3.  Or, does it have the computer manufacturer's name in black lettering?

    4.  DO NOT post the Product Key.

    Not sure what to look for?  See this page for reference:  http://www.microsoft.com/resources/howtotell/en/coa.mspx

     

    NOTE: The data collected with the Genuine Diagnostics Tool does NOT contain any information that can personally identify you and can be fully reviewed, by you, before being posted.


    For great advice on all topics XP, visit http://www.annoyances.org/exec/forum/winxp
    Tuesday, August 18, 2009 2:24 PM
  • Hello Scotto1971,

     My apologies, the person that explained the OEM Licensing Terms, to you, did not do a very good job. We'll see if I can better explain them. 

     One of the primary Licensing Terms for OEM Windows is that it is tied to the first computer it is installed on (meaning it can not be installed on any other computers).  The reason for this (and some other OEM Licensing limitations) is because OEM software is sold at a substantial discount. And even though you did not buy the OEM Software directly, the OEM Licensing Terms were passed to you when the Computer's Manufacturer sold the computer (with the OEM Windows already installed) to you.

     Since computer parts are easily added and removed, Microsoft had to decide what the core part that Defines the computer as a whole. (Meaning if that part was changed, a new computer would be created). Microsoft decided that the Motherboard was the most logical part.

       Those two paragraphs come togeather to mean that if you have a computer with a OEM copy of Windows installed and the Motherboard is changed, then that OEM copy of Windows is no longer Licensed to run on that computer. 

      The only exception to this rule is if the Motherboard was changed out due to Warranty service. The motherboard must be changed out, usually by the manufacturer of the computer, for the same or equivalent model motherboard. Only in this exception, would the OEM Windows still be licensed to run on the computer even after the new Motherboard was installed.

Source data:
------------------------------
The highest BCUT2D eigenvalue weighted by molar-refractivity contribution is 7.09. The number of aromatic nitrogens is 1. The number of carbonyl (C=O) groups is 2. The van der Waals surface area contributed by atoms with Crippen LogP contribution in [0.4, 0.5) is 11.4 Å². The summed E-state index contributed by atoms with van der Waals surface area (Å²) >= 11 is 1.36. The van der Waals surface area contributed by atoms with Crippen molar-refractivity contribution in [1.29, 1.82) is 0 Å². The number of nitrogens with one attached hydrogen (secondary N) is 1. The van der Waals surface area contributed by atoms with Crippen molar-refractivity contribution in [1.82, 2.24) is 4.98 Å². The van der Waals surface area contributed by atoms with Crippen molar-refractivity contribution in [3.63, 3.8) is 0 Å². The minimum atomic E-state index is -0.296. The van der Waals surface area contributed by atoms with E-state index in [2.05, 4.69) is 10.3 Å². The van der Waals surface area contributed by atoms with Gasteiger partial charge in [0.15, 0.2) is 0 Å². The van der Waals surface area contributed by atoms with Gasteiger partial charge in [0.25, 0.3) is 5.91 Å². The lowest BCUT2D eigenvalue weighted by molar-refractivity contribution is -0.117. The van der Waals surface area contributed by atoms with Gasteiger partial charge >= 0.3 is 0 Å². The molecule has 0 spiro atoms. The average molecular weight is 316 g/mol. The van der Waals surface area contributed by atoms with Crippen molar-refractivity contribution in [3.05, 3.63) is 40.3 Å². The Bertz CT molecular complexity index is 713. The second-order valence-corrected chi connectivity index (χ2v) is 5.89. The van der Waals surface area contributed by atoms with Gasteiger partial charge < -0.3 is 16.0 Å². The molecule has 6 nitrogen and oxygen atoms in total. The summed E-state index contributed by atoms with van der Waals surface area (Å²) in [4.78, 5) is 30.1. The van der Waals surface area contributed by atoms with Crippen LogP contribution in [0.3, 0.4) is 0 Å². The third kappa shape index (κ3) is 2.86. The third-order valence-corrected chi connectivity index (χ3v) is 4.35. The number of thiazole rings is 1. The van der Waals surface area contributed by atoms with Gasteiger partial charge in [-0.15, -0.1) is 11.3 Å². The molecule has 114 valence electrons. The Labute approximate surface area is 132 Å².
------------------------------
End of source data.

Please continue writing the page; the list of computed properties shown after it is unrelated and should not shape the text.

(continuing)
If your situation does not qualify under the exception to the OEM Licensing Terms, then the OEM software that was installed on your friend's computer (before the motherboard change) is no longer licensed to run on the computer once the new motherboard is installed.  In other words, the OEM's Licensing expired at the same time the Motherboard burnt out.


    I have inclided links to the OEM End User Licensing Agreement (EULA) for both XP Home and Pro.
    In both EULAs you can find the relevent information under section: "1. Grant of Licensce", see paragraph 2 that starts " Software as a Component of the Computer - Transfer..."

    OEM EULA for XP Home:  http://download.microsoft.com/Documents/UseTerms/Windows XP_Home Edition_English_c38be9c0-616c-4879-826a-9daf62123a7a.pdf

    OEM EULA for XP Pro: http://download.microsoft.com/Documents/UseTerms/Windows XP_Professional_English_0983ff38-f3c7-4a61-b0e0-579b807a3e26.pdf

    I hope that clarifies the situation,
    Thank you,
    Darin MS
    Tuesday, August 18, 2009 6:30 PM